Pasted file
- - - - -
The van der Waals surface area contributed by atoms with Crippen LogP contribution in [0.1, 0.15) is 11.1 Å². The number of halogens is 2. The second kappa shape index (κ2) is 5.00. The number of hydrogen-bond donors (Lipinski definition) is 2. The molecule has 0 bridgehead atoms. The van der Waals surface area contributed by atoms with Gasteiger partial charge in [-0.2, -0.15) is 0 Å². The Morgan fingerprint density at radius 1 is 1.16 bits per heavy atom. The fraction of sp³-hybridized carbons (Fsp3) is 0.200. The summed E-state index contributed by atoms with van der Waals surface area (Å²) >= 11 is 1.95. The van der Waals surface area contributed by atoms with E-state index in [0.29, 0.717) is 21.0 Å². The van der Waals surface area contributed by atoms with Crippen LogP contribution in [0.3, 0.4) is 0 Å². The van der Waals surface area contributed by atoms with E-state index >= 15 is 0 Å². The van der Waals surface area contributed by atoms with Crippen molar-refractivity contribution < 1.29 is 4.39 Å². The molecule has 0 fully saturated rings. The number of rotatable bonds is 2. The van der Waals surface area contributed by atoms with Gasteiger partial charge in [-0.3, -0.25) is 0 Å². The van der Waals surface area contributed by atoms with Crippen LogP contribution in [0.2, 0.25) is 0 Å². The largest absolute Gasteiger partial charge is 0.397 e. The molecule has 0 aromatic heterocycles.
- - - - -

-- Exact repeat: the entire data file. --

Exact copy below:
The van der Waals surface area contributed by atoms with Crippen LogP contribution in [0.1, 0.15) is 11.1 Å². The number of halogens is 2. The second kappa shape index (κ2) is 5.00. The number of hydrogen-bond donors (Lipinski definition) is 2. The molecule has 0 bridgehead atoms. The van der Waals surface area contributed by atoms with Gasteiger partial charge in [-0.2, -0.15) is 0 Å². The Morgan fingerprint density at radius 1 is 1.16 bits per heavy atom. The fraction of sp³-hybridized carbons (Fsp3) is 0.200. The summed E-state index contributed by atoms with van der Waals surface area (Å²) >= 11 is 1.95. The van der Waals surface area contributed by atoms with E-state index in [0.29, 0.717) is 21.0 Å². The van der Waals surface area contributed by atoms with Crippen LogP contribution in [0.3, 0.4) is 0 Å². The van der Waals surface area contributed by atoms with E-state index >= 15 is 0 Å². The van der Waals surface area contributed by atoms with Crippen molar-refractivity contribution < 1.29 is 4.39 Å². The molecule has 0 fully saturated rings. The number of rotatable bonds is 2. The van der Waals surface area contributed by atoms with Gasteiger partial charge in [-0.3, -0.25) is 0 Å². The van der Waals surface area contributed by atoms with Crippen LogP contribution in [0.2, 0.25) is 0 Å². The largest absolute Gasteiger partial charge is 0.397 e. The molecule has 0 aromatic heterocycles.